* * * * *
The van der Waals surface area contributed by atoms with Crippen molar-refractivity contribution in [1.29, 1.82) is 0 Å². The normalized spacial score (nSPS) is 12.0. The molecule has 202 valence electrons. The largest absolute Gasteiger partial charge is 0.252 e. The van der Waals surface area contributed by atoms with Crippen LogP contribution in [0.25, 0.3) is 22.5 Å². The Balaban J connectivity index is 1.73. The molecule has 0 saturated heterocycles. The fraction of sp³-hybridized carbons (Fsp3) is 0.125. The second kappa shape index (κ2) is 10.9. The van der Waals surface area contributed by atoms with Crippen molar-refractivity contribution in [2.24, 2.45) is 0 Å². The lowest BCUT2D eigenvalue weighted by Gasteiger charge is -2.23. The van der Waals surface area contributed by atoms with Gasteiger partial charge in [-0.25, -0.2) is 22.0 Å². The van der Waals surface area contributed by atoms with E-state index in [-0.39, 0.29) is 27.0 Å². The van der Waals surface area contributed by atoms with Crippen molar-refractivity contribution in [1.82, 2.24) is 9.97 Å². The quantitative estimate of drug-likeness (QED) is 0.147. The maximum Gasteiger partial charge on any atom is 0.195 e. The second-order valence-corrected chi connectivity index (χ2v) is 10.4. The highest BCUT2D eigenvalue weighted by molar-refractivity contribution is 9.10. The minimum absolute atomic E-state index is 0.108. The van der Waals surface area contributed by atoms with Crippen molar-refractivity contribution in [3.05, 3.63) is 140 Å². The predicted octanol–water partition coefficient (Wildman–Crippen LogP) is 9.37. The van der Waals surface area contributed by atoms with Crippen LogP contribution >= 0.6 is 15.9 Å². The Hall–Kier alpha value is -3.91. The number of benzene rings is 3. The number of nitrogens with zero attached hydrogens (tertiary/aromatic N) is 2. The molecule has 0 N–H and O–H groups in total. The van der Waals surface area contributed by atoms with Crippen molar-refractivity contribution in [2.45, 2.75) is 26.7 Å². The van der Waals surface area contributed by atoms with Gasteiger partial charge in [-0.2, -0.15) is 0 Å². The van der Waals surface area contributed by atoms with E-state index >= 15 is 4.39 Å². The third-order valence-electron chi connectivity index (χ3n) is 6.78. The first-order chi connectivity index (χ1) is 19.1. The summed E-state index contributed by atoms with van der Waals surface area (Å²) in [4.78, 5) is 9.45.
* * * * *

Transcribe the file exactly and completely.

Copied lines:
The van der Waals surface area contributed by atoms with Crippen molar-refractivity contribution in [1.29, 1.82) is 0 Å². The normalized spacial score (nSPS) is 12.0. The molecule has 202 valence electrons. The largest absolute Gasteiger partial charge is 0.252 e. The van der Waals surface area contributed by atoms with Crippen LogP contribution in [0.25, 0.3) is 22.5 Å². The Balaban J connectivity index is 1.73. The molecule has 0 saturated heterocycles. The fraction of sp³-hybridized carbons (Fsp3) is 0.125. The second kappa shape index (κ2) is 10.9. The van der Waals surface area contributed by atoms with Crippen molar-refractivity contribution in [2.24, 2.45) is 0 Å². The lowest BCUT2D eigenvalue weighted by Gasteiger charge is -2.23. The van der Waals surface area contributed by atoms with Gasteiger partial charge in [-0.25, -0.2) is 22.0 Å². The van der Waals surface area contributed by atoms with E-state index in [-0.39, 0.29) is 27.0 Å². The van der Waals surface area contributed by atoms with Crippen molar-refractivity contribution in [1.82, 2.24) is 9.97 Å². The quantitative estimate of drug-likeness (QED) is 0.147. The maximum Gasteiger partial charge on any atom is 0.195 e. The second-order valence-corrected chi connectivity index (χ2v) is 10.4. The highest BCUT2D eigenvalue weighted by molar-refractivity contribution is 9.10. The minimum absolute atomic E-state index is 0.108. The van der Waals surface area contributed by atoms with Crippen molar-refractivity contribution in [3.05, 3.63) is 140 Å². The predicted octanol–water partition coefficient (Wildman–Crippen LogP) is 9.37. The van der Waals surface area contributed by atoms with Crippen LogP contribution >= 0.6 is 15.9 Å². The Hall–Kier alpha value is -3.91. The number of benzene rings is 3. The number of nitrogens with zero attached hydrogens (tertiary/aromatic N) is 2. The molecule has 0 N–H and O–H groups in total. The van der Waals surface area contributed by atoms with Crippen molar-refractivity contribution in [2.45, 2.75) is 26.7 Å². The van der Waals surface area contributed by atoms with Gasteiger partial charge in [-0.2, -0.15) is 0 Å². The van der Waals surface area contributed by atoms with E-state index >= 15 is 4.39 Å². The third-order valence-electron chi connectivity index (χ3n) is 6.78. The first-order chi connectivity index (χ1) is 19.1. The summed E-state index contributed by atoms with van der Waals surface area (Å²) in [4.78, 5) is 9.45.